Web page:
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I Think I Have the Flu: Should I See a Doctor?

Oct 03, 2023
I Think I Have the Flu: Should I See a Doctor?
Flu season is right around the corner, and with it comes the age-old question: When does the flu require a trip to the doctor?

Flu season is almost here. The Centers for Disease Control and Prevention (CDC) states that flu season happens in the fall and winter, with the peak months being December through February. However, the flu can start making its annual rounds as early as October.

Most of us are all too familiar with the flu (or influenza) — the throbbing headache, the body aches and chills, the sore throat, the stuffy nose, and the overall feeling of fatigue. However, it can be tough to know when you need to seek professional medical treatment and when you should just nurse yourself at home.

Our expert team at HealthStone Primary Care Partners, located in Hollywood, Florida, is well-acquainted with acute illnesses such as the flu. So, in this blog, we review when it’s time to seek care from a doctor for your flu symptoms.

What to do when you first fall ill

Flu symptoms typically come on suddenly. You might start to feel feverish and have other symptoms such as a sore throat, stuffy nose, cough, and even vomiting or diarrhea. When you feel yourself start getting sick, make sure you stay home to avoid infecting others. 

You can start off by treating your symptoms on your own at home, by taking ibuprofen or acetaminophen to reduce any pain along with your fever. Taking antihistamines and decongestants can give you some relief from your congestion and runny nose. Make sure to also drink plenty of fluids and rest as much as you can.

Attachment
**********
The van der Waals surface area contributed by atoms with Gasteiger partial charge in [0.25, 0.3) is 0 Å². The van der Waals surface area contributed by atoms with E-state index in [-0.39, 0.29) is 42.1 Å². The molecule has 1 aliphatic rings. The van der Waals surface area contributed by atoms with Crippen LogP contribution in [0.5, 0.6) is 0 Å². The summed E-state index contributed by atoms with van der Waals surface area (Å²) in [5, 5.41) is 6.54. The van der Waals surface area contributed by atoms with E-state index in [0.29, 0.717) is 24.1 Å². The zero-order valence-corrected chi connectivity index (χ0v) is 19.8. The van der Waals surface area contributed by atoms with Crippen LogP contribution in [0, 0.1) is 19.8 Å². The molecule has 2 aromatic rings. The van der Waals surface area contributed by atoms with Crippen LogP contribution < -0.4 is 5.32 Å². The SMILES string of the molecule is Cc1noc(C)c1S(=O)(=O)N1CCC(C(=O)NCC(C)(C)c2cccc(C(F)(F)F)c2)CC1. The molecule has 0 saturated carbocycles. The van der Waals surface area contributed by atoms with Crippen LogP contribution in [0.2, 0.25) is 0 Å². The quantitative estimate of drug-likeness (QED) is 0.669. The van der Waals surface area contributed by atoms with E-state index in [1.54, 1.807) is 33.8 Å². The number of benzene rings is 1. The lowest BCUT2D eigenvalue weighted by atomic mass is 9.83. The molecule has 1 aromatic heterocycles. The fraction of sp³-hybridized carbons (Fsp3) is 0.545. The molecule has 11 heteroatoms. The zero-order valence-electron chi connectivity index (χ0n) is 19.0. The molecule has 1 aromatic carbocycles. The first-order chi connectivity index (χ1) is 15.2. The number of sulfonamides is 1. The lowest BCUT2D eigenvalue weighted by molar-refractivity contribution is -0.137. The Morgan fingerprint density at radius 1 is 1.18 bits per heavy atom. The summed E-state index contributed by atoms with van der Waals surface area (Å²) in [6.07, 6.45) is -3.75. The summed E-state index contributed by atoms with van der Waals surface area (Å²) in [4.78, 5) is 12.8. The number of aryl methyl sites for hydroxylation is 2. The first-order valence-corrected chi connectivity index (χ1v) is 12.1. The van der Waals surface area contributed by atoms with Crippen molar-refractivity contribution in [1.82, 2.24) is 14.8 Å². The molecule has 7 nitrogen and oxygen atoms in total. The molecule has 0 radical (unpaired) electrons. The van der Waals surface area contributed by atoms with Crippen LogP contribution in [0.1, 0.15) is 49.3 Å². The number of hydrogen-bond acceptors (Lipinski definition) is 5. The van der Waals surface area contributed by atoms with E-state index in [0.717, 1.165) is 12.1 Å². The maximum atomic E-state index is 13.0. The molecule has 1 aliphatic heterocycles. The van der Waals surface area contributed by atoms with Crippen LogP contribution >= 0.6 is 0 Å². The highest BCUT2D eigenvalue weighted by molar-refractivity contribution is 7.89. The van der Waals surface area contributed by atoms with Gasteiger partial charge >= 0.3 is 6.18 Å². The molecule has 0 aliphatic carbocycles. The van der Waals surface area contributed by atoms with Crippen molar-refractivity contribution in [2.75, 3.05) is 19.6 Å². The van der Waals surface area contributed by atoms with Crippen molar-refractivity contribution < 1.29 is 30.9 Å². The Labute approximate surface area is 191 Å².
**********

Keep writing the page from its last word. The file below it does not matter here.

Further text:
When to seek medical care

Because the flu is a virus, your body should be able to fight it off all on its own. However, having the flu does carry the possibility of complications. If you’re experiencing difficulty breathing, chest or stomach pain, dizziness, or severe vomiting, your immune system might be having trouble getting rid of the virus.

In addition, if your fever doesn’t go away with fever reducers, or if your fever and cough go away but come back worse than ever, it could be a sign of an infection.

If you do experience any of those symptoms, you need to seek medical care right away. Not getting proper treatment can lead to pneumonia, sinus infections, ear infections, and bronchitis. All of these can have serious implications if they go untreated.

Even without these more serious symptoms, children and adults over the age of 65 should always be seen for flu symptoms, since their risk for complications is significantly higher. The same goes if you’re pregnant or if you have an underlying health condition such as asthma or diabetes.

Stay home, or see the doctor?

It’s always possible that your flu symptoms will go away on their own, but if you’re worried about your illness, don’t hesitate to come in and see us. Our team can evaluate you and determine whether further treatment is needed.

To schedule an appointment with us for any acute illness, give us a call at 954-466-0850 or use our online booking tool today.